NASA has contracted with autonomous aviation company Xwing to support the development of safety systems for pilotless aircraft.

Under the three-year agreement, Xwing will share data gathered from its flight and ground operations in the US National Airspace System (NAS), in addition to algorithms and expertise on increasingly autonomous flight systems, XWing said on 13 October.

Aircraft 5

Source: Xwing

Xwing’s Cessna 208B Grand Caravan test aircraft for its Autoflight System 20 August 2020

“Our team is excited to support this critical work at NASA to ensure autonomous systems are safely able to operate in the NAS,” says Jesse Kallman, vice-president of commercialisation and strategy at Xwing. “Both the data we provide to NASA and data we receive will enable us each to advance our capabilities and build a more robust safety case for the technology.”

Researchers with NASA’s System-Wide Safety Project (SWS) will use the data to evaluate the risks of the emerging field of Advanced Air Mobility, Xwing says. The researchers will also work to develop new standards for infrastructure and pilot certification.

“NASA focuses its research and technology transfers to have real impact, and this partnership will help NASA understand the real-world challenges that industry is facing,” says SWS project manager Misty Davies. “Emerging aviation relies heavily on advanced automation to ensure safety. We are excited to partner with companies like Xwing who are working to bring novel, safe aviation opportunities to the American public.”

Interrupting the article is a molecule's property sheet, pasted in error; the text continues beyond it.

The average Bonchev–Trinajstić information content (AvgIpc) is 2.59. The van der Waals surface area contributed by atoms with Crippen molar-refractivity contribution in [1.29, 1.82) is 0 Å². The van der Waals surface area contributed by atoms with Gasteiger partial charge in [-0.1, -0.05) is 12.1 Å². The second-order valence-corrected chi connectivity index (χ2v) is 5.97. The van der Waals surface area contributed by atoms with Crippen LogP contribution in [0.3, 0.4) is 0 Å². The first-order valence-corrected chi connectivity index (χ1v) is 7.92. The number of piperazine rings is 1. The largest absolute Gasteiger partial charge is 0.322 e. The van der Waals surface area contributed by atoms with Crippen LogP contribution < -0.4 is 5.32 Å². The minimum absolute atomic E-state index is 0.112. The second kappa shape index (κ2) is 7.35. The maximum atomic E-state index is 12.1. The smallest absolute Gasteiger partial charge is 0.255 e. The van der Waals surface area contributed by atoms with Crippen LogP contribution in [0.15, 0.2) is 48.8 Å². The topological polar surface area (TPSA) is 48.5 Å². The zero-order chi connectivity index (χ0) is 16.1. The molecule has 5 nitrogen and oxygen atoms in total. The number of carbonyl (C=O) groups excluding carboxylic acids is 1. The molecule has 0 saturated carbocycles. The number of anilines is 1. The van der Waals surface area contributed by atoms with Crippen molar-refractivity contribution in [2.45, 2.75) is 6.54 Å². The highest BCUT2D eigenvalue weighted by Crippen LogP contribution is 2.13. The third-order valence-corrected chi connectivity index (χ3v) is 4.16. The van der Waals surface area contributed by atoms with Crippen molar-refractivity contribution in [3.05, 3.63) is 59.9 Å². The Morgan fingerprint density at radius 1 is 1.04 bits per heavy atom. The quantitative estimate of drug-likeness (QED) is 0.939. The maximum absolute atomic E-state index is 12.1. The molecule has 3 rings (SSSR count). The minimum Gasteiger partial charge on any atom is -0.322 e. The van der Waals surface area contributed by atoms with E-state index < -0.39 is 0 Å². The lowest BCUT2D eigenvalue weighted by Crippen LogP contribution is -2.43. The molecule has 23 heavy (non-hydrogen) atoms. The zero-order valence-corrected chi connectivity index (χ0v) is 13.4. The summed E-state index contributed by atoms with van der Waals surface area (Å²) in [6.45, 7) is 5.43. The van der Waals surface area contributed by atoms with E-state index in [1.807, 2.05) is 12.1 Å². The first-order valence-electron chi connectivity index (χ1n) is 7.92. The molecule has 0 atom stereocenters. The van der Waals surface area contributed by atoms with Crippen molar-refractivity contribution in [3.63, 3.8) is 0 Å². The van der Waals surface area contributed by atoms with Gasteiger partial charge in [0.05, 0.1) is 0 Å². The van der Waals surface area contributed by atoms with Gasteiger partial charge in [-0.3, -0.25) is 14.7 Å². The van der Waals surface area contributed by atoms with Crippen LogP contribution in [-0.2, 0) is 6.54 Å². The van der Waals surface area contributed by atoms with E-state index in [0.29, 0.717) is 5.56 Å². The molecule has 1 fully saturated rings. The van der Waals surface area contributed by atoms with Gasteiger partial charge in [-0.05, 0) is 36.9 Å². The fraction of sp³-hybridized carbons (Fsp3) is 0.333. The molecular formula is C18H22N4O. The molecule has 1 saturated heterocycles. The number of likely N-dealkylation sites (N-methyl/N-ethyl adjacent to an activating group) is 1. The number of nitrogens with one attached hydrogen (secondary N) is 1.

Researchers will seek to identify hazards related to runway detection for vision-based landing and “evaluate techniques and assurance processes related to aircraft localization” and GPS enhancement, Xwing says. NASA’s Areonautics Research Institute will also work to understand supply-chain issues that prevent the use of autonomous aviation systems and affect operational safety.

In 2021, San Fransisco-based Xwing partnered with Textron Aviation – parent of turboprop manufacturers Beechcraft and Cessna – to integrate “autoflight technologies into existing and future aircraft”, with an eye on launching pilotless cargo flights. 

At that time, Xwing completed a gate-to-gate demonstration flight of a Cessna Caravan retrofitted with its autonomous flight technology. The company is also a Part 135 cargo carrier that uses unmodified aircraft, operating more than 400 weekly flights for UPS, it adds.